Scenic Flats

There are various standard sizes and designs of scenic flats but depending on your needs and resources they can be made to almost any shape or size. The diagram below shows a typical flat with an opening for a door.

The frame is constructed from 1inch x 3inch softwood, you could use hardwood, the flats will last longer but it is considerably more expensive. You  must check all the corners are square before gluing and nailing on the corner plates. Use cement coated nails (they give added grip) or clout nails (they curl over when they hit a hard surface) to fix the corner plates. The diagram shows two different ways to reinforce the corners: on the top left is a diagonal piece of wood and on the right a triangular piece of plywood. Either method is acceptable, depending on your woodworking skills.

When the frame is finished the canvas can be fixed. Tack down one edge first (near the inside of the frame) and pull the canvas taught but not tight as you work along. Next work along to the other end keeping the canvas smooth and taught as you go.

When all the edges have been tacked down gently lift up the edges of the canvas and paint a little poly vinyl acetate (PVA) glue on the frame and smooth the canvas on to it. PVA glue is used as it is suitable where at least one of the surfaces is porous (for example wood). It is water-based and does not contain solvents.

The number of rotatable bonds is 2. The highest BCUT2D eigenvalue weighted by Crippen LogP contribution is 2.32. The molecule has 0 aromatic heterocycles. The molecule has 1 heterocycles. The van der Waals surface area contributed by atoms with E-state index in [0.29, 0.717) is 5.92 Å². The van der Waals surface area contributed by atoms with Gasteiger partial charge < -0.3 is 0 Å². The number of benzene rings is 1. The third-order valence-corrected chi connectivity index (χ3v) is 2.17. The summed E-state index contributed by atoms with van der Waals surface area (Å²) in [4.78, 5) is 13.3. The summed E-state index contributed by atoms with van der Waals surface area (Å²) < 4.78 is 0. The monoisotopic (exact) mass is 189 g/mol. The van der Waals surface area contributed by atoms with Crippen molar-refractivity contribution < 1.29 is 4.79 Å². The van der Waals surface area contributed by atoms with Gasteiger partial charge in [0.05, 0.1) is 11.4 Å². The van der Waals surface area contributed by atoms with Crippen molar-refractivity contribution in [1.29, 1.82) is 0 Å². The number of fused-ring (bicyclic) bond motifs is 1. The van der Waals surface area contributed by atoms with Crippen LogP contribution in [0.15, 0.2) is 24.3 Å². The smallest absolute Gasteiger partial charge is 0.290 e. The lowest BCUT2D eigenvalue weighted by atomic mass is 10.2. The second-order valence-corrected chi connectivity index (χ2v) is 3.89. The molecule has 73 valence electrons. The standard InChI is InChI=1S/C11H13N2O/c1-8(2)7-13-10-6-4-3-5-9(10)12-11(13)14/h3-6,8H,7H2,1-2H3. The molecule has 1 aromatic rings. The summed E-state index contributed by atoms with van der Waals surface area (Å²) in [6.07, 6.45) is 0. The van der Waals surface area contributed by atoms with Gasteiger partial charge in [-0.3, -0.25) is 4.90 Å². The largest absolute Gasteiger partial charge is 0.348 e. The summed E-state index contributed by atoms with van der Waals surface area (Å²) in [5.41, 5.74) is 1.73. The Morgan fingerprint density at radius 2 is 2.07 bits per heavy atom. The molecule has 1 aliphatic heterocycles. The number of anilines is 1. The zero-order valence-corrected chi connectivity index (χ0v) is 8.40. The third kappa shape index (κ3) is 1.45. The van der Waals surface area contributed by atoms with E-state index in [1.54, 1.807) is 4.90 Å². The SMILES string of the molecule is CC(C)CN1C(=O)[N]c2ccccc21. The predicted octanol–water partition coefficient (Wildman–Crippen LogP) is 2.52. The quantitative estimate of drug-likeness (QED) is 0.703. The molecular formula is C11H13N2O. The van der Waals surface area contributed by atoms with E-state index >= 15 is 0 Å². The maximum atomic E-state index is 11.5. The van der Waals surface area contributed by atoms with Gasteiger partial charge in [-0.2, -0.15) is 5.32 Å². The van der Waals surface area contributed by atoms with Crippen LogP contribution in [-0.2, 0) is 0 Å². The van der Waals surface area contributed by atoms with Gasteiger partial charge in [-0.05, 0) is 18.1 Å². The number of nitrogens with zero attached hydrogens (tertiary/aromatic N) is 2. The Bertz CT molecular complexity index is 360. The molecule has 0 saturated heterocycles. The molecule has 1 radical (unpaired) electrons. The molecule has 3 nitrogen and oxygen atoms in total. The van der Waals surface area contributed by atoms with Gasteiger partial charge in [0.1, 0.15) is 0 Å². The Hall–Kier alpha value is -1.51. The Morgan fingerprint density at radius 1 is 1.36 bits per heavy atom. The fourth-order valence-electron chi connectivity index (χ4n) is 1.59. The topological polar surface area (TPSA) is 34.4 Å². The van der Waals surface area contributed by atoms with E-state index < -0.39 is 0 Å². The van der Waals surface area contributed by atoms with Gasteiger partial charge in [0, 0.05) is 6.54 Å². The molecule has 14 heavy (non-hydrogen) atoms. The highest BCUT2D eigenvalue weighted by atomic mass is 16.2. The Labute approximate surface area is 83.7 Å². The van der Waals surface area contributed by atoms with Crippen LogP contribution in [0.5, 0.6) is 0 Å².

Put a few small nails in each corner to strengthen the corners, but take care not to make the canvas too tight. Painting will tend to make the canvas shrink. Lastly trim the canvas to about 1/8th inch from the edge of the frame. This is so that when placed next to another flat the stronger wooden edges will butt together to avoid damaging the canvas.

Typical Scenic Flat

The top of the frame is called the "Top Rail"

This is a "French Brace", it is fixed to a flat with hinges then weighted down.

The horizontal braces are called "Toggle Bars". The sides are called "Stiles".

The bottom of the frame is called the "Bottom Rail". This doorway also has a "Sill Iron" to stop the opening from splaying.

A typical set will require a number of flats usually to represent an interior setting. The flats need to be placed on the stage and supported with weighted braces. Each flat should be secured to the next one using a cord (like a sash cord) fixed to the top of one flat and tightly passed around fixings on the two flats, the cord being securely made off at the bottom.